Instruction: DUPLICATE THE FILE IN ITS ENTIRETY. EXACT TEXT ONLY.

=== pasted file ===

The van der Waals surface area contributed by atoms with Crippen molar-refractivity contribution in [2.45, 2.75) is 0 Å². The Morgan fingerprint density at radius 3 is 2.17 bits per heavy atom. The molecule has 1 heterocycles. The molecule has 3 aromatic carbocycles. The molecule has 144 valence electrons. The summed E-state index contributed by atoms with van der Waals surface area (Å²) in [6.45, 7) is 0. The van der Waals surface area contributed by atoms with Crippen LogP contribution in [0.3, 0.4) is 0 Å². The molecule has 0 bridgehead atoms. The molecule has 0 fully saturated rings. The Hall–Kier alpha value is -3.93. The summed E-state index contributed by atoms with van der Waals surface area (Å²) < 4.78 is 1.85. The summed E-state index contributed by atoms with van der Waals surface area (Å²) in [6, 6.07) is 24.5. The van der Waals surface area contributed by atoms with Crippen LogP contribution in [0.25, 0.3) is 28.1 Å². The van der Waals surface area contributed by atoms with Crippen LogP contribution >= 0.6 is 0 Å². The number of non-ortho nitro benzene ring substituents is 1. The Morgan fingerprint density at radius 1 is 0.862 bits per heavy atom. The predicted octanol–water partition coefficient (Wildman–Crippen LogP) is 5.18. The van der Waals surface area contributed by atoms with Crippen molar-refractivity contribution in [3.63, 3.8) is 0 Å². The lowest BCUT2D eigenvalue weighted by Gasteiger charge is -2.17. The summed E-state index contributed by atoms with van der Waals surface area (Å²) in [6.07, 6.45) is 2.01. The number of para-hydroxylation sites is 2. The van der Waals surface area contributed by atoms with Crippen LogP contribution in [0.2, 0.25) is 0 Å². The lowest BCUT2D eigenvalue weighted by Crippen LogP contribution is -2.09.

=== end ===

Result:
The van der Waals surface area contributed by atoms with Crippen molar-refractivity contribution in [2.45, 2.75) is 0 Å². The Morgan fingerprint density at radius 3 is 2.17 bits per heavy atom. The molecule has 1 heterocycles. The molecule has 3 aromatic carbocycles. The molecule has 144 valence electrons. The summed E-state index contributed by atoms with van der Waals surface area (Å²) in [6.45, 7) is 0. The van der Waals surface area contributed by atoms with Crippen LogP contribution in [0.3, 0.4) is 0 Å². The molecule has 0 bridgehead atoms. The molecule has 0 fully saturated rings. The Hall–Kier alpha value is -3.93. The summed E-state index contributed by atoms with van der Waals surface area (Å²) < 4.78 is 1.85. The summed E-state index contributed by atoms with van der Waals surface area (Å²) in [6, 6.07) is 24.5. The van der Waals surface area contributed by atoms with Crippen LogP contribution in [0.25, 0.3) is 28.1 Å². The van der Waals surface area contributed by atoms with Crippen LogP contribution >= 0.6 is 0 Å². The number of non-ortho nitro benzene ring substituents is 1. The Morgan fingerprint density at radius 1 is 0.862 bits per heavy atom. The predicted octanol–water partition coefficient (Wildman–Crippen LogP) is 5.18. The van der Waals surface area contributed by atoms with Crippen molar-refractivity contribution in [3.63, 3.8) is 0 Å². The lowest BCUT2D eigenvalue weighted by Gasteiger charge is -2.17. The summed E-state index contributed by atoms with van der Waals surface area (Å²) in [6.07, 6.45) is 2.01. The number of para-hydroxylation sites is 2. The van der Waals surface area contributed by atoms with Crippen LogP contribution in [0.2, 0.25) is 0 Å². The lowest BCUT2D eigenvalue weighted by Crippen LogP contribution is -2.09.